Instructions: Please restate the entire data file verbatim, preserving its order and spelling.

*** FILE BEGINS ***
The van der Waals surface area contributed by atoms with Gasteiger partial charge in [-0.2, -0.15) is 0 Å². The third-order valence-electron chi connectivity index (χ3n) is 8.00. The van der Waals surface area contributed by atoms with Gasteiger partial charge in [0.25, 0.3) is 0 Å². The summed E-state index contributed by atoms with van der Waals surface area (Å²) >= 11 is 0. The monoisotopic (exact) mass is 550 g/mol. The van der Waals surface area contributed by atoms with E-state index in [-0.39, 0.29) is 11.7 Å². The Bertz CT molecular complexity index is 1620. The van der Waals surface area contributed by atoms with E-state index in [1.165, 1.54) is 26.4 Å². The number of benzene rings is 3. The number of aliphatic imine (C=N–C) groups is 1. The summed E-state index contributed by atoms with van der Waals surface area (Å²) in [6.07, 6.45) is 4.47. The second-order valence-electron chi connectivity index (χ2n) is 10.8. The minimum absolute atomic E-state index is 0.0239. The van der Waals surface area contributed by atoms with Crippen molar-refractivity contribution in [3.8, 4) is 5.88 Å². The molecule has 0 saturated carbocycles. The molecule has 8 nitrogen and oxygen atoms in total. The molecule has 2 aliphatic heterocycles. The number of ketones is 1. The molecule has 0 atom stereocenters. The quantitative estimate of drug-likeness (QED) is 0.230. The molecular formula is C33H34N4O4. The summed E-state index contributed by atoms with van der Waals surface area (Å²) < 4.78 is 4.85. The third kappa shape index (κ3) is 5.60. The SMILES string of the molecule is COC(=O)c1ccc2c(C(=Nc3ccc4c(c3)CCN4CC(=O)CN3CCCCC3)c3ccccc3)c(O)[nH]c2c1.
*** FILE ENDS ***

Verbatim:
The van der Waals surface area contributed by atoms with Gasteiger partial charge in [-0.2, -0.15) is 0 Å². The third-order valence-electron chi connectivity index (χ3n) is 8.00. The van der Waals surface area contributed by atoms with Gasteiger partial charge in [0.25, 0.3) is 0 Å². The summed E-state index contributed by atoms with van der Waals surface area (Å²) >= 11 is 0. The monoisotopic (exact) mass is 550 g/mol. The van der Waals surface area contributed by atoms with E-state index in [-0.39, 0.29) is 11.7 Å². The Bertz CT molecular complexity index is 1620. The van der Waals surface area contributed by atoms with E-state index in [1.165, 1.54) is 26.4 Å². The number of benzene rings is 3. The number of aliphatic imine (C=N–C) groups is 1. The summed E-state index contributed by atoms with van der Waals surface area (Å²) in [6.07, 6.45) is 4.47. The second-order valence-electron chi connectivity index (χ2n) is 10.8. The minimum absolute atomic E-state index is 0.0239. The van der Waals surface area contributed by atoms with Crippen molar-refractivity contribution in [3.8, 4) is 5.88 Å². The molecule has 0 saturated carbocycles. The molecule has 8 nitrogen and oxygen atoms in total. The molecule has 2 aliphatic heterocycles. The number of ketones is 1. The molecule has 0 atom stereocenters. The quantitative estimate of drug-likeness (QED) is 0.230. The molecular formula is C33H34N4O4. The summed E-state index contributed by atoms with van der Waals surface area (Å²) < 4.78 is 4.85. The third kappa shape index (κ3) is 5.60. The SMILES string of the molecule is COC(=O)c1ccc2c(C(=Nc3ccc4c(c3)CCN4CC(=O)CN3CCCCC3)c3ccccc3)c(O)[nH]c2c1.